(d)Modern antiparasitics (such as Disco-worm, Fluke tabs, and Clout) may help.
(e)The best treatment is to remove them by hand and quarantine the tank. You may have to do the following a few times. Tweezers work well for removing the anchor worms, try to grip them as close to the wound as possible. Periodically dunk the fish into the bucket of water to let him get a few breaths before continuing. After removing as many as you can see, use stress coat and pray.

Anchor Worms Prevention
Really the only way to get this is to bring it in from somewhere else, Local Fish Stores that are infected. Be sure to quarantine all new fish and never risk your established tank fish! Also remember to use any and all precautions necessary to protect you and your fishy friends when working with harmful chemicals.

CATARACTS
Symptoms:
Thin white covering of eyes
Can also be grayish
On the eyes only
Looks kinda foggy like
Tendency to bump into things


Cataracts General Description
A cataract is a lens that has become opaque and does not transmit light efficiently. While not common, this condition does occur in fish. Causes include nutritional deficiency, trauma and hereditary factors. Providing a balanced diet with food that is fresh (commercial food less than 6 months old) can help prevent cataracts.

Cataracts Treatments
This is difficult to cure. Sorry. I have heard of, the only treatment specifically designed for this ailment is Eye Fungex by Aquatronics. But I can't endorse it, I've never used it.
Cataracts are fungal growths on the eyes. Treatment with any aquarium fungicide should work, but it's risky. The eyes are important.

Cataracts Prevention
Keep that tank clean of fungus!

COTTON MOUTH
Symptoms:
Loss of appetite
White spots on mouth, scales, and fins
Cottony growth on mouth
Fins disintegrate beginning at the edges
Looks like a small cotton ball


Cotton Mouth General Description
Grayish white marks or patches on the body of the fish or around its mouth are the first obvious signs of Columnaris. These patches appear like threads, especially in the vicinity of the mouth. Hence, this is often confused with another disease called "Mouth Fungus". The fins of the fish may show signs of deterioration, the gills get affected and slowly sores start appearing on the body. During a later stage the fish can hold its fins very close to the body and not spreading them. Columnaris disease is caused by bacteria, and is mostly a direct result of poor water quality. Sometimes, the shock of being introduced to the new aquarium leads to Columnaris disease in newly imported fish. Anti-bacterial medications will be enough if the disease is discovered and treated at its early stages. The disease will however invade the internal organs during the later stages and antibiotics are then required to cure it.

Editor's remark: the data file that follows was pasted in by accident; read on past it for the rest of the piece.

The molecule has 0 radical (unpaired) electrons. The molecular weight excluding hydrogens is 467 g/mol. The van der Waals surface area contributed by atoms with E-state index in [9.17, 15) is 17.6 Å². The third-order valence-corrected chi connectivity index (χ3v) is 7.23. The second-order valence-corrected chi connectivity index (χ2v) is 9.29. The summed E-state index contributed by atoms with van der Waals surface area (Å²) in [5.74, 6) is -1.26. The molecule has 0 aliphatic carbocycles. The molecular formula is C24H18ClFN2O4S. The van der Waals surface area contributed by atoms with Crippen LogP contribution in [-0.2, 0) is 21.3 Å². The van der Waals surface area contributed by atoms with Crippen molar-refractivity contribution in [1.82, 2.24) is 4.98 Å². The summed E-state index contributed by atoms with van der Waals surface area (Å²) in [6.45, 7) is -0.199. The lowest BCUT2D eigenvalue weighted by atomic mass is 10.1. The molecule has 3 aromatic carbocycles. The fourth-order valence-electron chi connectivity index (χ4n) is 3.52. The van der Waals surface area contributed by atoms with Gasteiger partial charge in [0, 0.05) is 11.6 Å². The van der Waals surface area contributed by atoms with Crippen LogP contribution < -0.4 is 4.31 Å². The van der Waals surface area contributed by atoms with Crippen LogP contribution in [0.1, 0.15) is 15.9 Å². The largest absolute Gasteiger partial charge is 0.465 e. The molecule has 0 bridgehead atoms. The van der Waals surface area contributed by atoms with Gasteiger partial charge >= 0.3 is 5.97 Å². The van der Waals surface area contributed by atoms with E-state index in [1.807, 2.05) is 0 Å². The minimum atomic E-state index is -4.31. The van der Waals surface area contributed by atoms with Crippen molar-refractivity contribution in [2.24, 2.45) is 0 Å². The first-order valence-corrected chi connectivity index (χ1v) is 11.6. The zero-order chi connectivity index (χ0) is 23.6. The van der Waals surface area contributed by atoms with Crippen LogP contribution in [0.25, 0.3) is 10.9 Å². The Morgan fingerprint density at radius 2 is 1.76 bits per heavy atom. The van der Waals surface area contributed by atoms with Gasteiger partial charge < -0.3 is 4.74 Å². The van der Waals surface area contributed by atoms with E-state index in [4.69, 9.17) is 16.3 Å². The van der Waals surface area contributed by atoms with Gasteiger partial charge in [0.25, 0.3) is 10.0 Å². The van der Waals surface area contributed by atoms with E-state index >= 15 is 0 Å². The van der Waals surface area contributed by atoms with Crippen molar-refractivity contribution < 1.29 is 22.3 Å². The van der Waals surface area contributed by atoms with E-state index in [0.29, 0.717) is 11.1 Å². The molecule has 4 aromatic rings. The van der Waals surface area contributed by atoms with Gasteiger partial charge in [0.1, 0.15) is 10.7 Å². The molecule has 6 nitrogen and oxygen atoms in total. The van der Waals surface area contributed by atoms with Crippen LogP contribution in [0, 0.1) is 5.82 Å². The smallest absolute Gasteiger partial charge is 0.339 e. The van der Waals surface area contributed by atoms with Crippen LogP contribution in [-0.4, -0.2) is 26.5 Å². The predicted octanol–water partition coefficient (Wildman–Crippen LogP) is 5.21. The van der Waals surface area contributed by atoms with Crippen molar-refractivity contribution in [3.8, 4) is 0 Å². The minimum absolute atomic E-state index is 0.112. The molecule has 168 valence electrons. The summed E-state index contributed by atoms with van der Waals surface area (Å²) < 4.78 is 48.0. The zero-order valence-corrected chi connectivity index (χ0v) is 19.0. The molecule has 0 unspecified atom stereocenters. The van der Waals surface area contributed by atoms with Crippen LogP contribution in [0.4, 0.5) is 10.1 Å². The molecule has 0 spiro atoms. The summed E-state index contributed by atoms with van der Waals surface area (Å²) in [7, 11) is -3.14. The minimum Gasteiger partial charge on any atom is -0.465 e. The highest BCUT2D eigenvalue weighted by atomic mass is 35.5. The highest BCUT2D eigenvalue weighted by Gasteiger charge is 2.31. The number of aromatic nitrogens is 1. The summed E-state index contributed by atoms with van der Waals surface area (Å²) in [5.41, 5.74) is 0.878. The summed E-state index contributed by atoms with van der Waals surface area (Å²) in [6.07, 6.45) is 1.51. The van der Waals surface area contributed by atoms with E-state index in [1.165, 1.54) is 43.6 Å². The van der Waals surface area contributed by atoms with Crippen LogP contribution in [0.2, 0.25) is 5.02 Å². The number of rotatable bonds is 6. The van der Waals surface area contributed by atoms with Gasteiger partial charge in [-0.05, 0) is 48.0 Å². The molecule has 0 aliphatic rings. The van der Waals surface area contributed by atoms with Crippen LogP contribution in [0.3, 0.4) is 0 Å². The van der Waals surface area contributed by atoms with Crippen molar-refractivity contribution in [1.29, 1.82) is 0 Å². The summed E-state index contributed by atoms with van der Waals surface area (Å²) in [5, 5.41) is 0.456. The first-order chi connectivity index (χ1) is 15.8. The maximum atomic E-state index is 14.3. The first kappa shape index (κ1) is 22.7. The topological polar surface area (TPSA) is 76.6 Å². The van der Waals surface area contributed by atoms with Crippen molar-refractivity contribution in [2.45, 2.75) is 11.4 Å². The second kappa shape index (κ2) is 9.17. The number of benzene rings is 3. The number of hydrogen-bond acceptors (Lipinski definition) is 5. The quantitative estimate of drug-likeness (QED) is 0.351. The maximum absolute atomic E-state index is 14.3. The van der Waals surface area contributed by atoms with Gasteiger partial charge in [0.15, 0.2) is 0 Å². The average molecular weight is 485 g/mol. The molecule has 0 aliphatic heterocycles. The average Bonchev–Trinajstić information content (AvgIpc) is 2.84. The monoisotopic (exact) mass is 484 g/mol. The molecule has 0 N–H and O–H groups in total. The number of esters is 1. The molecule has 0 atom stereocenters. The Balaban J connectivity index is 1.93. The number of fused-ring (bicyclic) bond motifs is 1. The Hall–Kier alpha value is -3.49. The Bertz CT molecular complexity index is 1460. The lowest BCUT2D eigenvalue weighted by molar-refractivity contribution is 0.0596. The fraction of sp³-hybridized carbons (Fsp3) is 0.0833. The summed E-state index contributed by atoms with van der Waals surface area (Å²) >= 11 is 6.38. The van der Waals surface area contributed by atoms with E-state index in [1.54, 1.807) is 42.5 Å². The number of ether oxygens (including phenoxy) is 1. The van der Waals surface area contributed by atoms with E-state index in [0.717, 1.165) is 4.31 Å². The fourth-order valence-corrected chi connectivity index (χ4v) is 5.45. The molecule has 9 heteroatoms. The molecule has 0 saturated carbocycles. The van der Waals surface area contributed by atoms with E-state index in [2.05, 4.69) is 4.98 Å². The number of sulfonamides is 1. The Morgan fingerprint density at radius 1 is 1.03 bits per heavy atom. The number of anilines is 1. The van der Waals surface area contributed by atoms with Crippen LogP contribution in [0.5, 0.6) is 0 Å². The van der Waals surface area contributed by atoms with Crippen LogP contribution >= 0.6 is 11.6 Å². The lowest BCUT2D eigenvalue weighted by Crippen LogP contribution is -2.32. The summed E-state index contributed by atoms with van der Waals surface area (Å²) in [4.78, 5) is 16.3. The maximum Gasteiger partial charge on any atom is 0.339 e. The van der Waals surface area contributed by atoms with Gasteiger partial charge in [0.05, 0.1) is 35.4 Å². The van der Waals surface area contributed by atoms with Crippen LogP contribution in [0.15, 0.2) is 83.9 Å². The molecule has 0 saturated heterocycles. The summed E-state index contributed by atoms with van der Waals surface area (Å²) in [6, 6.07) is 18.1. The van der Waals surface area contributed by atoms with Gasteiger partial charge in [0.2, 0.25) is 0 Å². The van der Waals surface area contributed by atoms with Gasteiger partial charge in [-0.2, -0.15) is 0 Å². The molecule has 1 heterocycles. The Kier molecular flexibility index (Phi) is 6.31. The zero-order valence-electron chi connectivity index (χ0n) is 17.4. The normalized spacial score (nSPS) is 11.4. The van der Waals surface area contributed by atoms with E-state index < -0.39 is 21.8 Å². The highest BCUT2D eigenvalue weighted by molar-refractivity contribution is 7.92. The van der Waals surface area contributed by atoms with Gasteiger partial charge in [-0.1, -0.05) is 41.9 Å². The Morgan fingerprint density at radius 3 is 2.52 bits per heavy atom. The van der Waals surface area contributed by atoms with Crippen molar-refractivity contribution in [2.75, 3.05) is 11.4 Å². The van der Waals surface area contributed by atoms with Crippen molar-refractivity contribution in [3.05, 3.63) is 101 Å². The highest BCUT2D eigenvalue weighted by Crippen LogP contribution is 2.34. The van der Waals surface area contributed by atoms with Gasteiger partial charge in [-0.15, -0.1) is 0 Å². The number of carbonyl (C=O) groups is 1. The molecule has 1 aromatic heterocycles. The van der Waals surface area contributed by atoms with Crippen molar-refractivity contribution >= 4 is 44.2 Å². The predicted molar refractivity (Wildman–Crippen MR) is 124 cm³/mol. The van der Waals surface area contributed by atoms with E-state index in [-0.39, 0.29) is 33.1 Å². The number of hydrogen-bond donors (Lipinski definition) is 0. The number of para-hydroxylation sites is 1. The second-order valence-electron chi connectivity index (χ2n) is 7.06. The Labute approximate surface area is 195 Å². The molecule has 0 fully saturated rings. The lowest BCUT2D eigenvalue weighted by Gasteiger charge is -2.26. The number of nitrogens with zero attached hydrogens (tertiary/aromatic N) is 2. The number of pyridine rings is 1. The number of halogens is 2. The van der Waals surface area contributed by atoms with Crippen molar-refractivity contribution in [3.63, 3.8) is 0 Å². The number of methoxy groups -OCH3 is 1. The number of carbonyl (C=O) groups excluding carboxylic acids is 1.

Cotton Mouth Treatments
Hard to treat, but not impossible. Like any disease best caught early. There are commercial products available to treat cotton mouth. Also change the
water daily 20% and use a regular dose of salt in your tank.

Cotton Mouth Prevention
Usually this comes in with the fish directly from the pet store, or shipment. Because the bacteria thrive on organic wastes, it can be controlled by regular water changes and vacuuming of the gravel. Proper diet and maintaining good water quality in general will keep the fish from being stressed and therefore susceptible to infection.

Skin / Gill Flukes
Symptoms:
Fish gasps for air at the water's surface
Gills open and close rapidly
Gills are covered in mucus
Part of gills may be eaten away
Scraping & Flashing


Skin / Gill Flukes General Description
Gill disease make the fish appear to be swimming in a great hurry, but it does not move at all. The fins flap very fast, and the fish gasp for breath at the surface, or lie listless at the bottom. The gills become swollen and discolored. Bacteria, fungi and parasites in water can cause gill disease. The first step in the treatment is therefore an immediate improvement in water quality. Frequent water changes, conditioning and dechlorinating the water to ensure its quality are steps to take to threat and prevent gill disease. The chlorine in water often irritates the gills of the fish.

Skin / Gill Flukes Treatments
Flukes are hard to treat and complete eradication is virtually impossible. For individuals affected with flukes, consecutive salt baths over 2-3 days can be useful.

Skin / Gill Flukes Prevention
Make sure the water is of a high quality, check pH and ammonia levels.

White Spot Ick)
Symptoms:
Small white grains of saltlike spores all over body
White pimples concentrated mainly on the fins
Rubbing up against other objects
Slimy skin due to heavy mucus layer